(Expositions of the “one another” passages: No 6)
TEXT: Romans 14:13
We continue in our studies of the “one another” passages in the Bible.
As I have said before, these teach us that we belong to one another in the body of Christ and so our interest in one another’s lives must go beyond the church services. Also, we are under divine obligation to deliberately adjust our lives for the good of our brothers or sisters in Christ. Last week, we saw the need for us to do all in our power to preserve harmony (“being of the same mind”) in the church. Today, we move on to consider one of the most difficult injunctions in the whole Bible, i.e. do not judge one another. Yet it is one of the most vital, if the unity of the church is to be preserved. Too many churches have been destroyed because of a failure to observe this. I have no doubt that KBC needs to hear this as well.
THE HISTORICAL CONTEXT
In order to fully appreciate what the apostle Paul is talking about here, we need to understand the historical context of these words. Before the gospel took root in the world, Jews and Gentiles worshipped separately and thus developed two totally different religious cultures. The gospel brought them together, without one appearing as a visitor in the other one’s home (see Ephesians 2:11ff). This brought serious problems! Jews observed certain days and refrained from certain foods, while Gentiles had no such qualms. The result was that the Jews were condemning the Gentiles, while the Gentiles were looking down on the Jews. Serious disunity ensued (see Acts 15). Paul’s injunction was meant to resolve this problem in the early church before the church went up in flames! He managed.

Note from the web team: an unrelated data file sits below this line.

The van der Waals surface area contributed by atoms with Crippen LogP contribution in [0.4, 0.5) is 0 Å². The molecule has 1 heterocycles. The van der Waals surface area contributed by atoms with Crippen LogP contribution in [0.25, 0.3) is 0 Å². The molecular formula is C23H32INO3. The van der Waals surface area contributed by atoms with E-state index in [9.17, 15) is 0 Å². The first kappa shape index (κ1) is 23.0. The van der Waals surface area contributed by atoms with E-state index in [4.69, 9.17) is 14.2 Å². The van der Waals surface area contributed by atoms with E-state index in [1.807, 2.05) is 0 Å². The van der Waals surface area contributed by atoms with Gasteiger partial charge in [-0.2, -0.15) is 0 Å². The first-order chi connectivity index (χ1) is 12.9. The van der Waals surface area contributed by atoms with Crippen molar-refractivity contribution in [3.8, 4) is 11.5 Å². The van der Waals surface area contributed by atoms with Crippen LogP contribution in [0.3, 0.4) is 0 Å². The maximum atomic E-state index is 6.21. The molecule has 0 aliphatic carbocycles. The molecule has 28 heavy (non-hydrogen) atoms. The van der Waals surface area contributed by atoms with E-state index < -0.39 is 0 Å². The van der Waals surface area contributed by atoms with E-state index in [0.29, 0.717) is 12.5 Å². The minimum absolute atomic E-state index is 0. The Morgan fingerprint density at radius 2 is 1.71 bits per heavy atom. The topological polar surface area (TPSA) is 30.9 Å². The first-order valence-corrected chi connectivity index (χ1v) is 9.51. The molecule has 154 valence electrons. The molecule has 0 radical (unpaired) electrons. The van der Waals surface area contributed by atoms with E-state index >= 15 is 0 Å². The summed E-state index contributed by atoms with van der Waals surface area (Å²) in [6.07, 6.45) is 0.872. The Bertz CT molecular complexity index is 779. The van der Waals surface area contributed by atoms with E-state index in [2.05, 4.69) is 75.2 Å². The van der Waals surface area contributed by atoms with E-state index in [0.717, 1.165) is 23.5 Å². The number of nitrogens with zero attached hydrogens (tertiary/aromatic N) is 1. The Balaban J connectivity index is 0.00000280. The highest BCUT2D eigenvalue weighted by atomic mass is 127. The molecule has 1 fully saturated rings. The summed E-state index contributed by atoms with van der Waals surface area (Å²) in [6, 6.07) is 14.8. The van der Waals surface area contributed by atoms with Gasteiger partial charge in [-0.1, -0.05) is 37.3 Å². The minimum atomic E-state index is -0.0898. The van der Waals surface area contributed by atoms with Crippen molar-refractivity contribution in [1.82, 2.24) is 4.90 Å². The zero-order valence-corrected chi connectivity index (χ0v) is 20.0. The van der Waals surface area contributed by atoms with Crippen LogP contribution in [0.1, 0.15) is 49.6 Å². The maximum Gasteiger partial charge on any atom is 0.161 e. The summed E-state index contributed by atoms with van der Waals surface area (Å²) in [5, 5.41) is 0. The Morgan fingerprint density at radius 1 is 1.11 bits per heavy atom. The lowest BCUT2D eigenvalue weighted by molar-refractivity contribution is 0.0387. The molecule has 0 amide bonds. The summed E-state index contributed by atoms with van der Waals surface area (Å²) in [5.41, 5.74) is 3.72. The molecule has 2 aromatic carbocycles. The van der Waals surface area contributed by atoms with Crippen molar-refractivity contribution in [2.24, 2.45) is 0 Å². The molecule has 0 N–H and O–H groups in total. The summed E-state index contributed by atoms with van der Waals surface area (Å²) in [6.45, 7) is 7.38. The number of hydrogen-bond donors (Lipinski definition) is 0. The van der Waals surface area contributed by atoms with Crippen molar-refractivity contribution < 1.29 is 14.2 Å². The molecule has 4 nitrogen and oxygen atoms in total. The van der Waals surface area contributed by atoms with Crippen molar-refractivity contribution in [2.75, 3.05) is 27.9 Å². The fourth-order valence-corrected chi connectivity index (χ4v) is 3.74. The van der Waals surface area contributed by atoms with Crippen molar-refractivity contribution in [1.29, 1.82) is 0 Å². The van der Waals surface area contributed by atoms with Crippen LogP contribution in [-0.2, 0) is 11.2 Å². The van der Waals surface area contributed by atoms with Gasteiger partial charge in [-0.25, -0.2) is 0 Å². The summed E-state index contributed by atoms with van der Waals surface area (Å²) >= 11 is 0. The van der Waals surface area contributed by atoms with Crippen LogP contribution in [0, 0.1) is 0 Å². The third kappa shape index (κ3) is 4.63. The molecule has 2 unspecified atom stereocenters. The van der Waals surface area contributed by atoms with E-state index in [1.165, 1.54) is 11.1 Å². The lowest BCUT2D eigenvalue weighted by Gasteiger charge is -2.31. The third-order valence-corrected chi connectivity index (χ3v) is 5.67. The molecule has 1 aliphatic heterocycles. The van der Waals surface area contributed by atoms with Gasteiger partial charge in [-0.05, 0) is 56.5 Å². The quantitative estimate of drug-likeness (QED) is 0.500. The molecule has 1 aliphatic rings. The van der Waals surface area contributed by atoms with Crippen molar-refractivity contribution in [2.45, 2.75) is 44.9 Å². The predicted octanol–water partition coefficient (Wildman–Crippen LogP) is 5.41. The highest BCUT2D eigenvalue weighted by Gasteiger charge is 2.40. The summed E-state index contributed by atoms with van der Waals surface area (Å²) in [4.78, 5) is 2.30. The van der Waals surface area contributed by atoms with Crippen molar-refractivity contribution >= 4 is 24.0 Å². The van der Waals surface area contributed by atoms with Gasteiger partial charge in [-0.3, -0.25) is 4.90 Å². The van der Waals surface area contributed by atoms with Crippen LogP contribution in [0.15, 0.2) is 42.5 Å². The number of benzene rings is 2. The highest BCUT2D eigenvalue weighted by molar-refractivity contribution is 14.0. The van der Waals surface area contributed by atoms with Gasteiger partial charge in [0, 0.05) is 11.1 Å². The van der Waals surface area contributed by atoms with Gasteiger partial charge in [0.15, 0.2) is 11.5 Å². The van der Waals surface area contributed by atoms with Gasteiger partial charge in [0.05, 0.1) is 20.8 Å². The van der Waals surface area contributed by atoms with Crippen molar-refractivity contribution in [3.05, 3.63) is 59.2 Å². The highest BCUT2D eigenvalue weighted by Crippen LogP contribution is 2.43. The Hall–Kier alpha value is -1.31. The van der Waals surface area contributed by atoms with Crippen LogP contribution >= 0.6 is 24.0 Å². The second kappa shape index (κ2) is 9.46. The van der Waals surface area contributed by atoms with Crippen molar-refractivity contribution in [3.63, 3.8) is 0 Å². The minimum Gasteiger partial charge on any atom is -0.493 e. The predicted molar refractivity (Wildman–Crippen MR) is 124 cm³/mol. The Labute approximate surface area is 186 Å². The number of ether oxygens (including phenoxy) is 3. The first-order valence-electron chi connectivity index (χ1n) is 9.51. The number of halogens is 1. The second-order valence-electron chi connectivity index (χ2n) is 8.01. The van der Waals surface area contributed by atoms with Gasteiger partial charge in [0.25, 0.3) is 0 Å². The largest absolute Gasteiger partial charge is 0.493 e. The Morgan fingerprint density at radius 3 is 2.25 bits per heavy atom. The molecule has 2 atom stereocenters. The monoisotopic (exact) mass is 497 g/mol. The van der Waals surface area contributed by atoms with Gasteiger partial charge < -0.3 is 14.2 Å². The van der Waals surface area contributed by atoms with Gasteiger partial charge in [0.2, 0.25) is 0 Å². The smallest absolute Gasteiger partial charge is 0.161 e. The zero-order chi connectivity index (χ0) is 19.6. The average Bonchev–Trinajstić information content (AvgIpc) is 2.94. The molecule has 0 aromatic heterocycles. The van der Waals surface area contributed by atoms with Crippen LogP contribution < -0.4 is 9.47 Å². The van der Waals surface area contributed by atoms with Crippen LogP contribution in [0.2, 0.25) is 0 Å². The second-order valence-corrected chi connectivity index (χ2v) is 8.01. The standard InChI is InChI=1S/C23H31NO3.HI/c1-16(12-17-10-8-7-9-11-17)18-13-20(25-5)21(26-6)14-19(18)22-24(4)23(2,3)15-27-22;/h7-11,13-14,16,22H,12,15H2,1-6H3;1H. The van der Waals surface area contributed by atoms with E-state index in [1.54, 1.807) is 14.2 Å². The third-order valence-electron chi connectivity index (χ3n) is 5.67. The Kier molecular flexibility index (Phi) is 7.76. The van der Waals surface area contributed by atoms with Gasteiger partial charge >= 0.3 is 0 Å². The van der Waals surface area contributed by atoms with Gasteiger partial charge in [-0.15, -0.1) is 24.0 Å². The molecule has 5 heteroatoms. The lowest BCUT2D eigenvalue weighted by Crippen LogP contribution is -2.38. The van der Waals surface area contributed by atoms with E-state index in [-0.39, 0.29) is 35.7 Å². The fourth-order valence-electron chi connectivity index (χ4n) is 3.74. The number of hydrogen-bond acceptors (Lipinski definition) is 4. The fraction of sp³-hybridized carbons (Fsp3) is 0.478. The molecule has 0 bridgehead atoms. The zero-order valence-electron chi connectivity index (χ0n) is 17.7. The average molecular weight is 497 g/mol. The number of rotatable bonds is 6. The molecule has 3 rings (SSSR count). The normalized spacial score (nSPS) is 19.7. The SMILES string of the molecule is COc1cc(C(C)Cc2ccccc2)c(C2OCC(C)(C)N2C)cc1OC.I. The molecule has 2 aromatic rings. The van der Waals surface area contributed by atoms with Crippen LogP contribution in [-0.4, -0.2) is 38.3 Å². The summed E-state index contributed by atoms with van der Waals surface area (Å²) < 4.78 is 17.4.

THE PRINCIPLES DERIVED
What principles do we derive from this situation? (1) We must admit that our backgrounds colour our appreciation of our religious practices/ethics today. (2) It is difficult to divorce ourselves from these backgrounds. (3) What we often think are clear commands of God are more often than not a filling-in-the-gaps due to our own religious backgrounds. (4) Learn to live with the fact that there will be some differences in the way we prefer to worship God and to live despite having a common Bible, until the Lord returns. (5) Learn to give other brethren the benefit of the doubt, and so if you are to ere, do so on the side of graciousness rather than on the side of condemnation. (6) If you know that some brethren are sincerely stumbling due to what you are doing, then stop doing it out of love for them.
SOME APPLICATIONS MADE
In order for us to really appreciate how real this problem is, let me give examples that I have come across that I think fit into today’s church. I know you will disagree with me on those point where you feel strongly otherwise, but that is the whole point of what Paul is saying here! Dressing (especially women wearing trousers, suits when preaching), music in worship (choruses, instruments, choirs, song leading, clapping, A W Pink’s problem with non-Christians singing in church?), Lord’s Supper emblems (different cups, wine, unleavened bread, etc), female roles in church (women deacons, women ushers, women praying, women veiling), drawings of or acting as the Lord Jesus, what can and cannot be done on the Lord’s day (e.g. buying or selling, running a minibus), Technology (TV and radio, cameras in church services, projectors), etc. Paul is saying, ere on the side of graciousness!
This is usually a problem with you Young Turks because once you have grasped one truth it becomes to you the whole truth. You can develop an entire church doctrine or practice out of silence, or from a mixing of a few obscure verses that would confuse even Albert Einstein. That is part of growing up, but please grow up before you split the church into shreds! Stop judging one another. Learn to speak the truth in love. Do not tell them that they are unbiblical, but rather say that you are stumbled by their actions. Also, learn to accept others with their own convictions and respect them for it. Amen!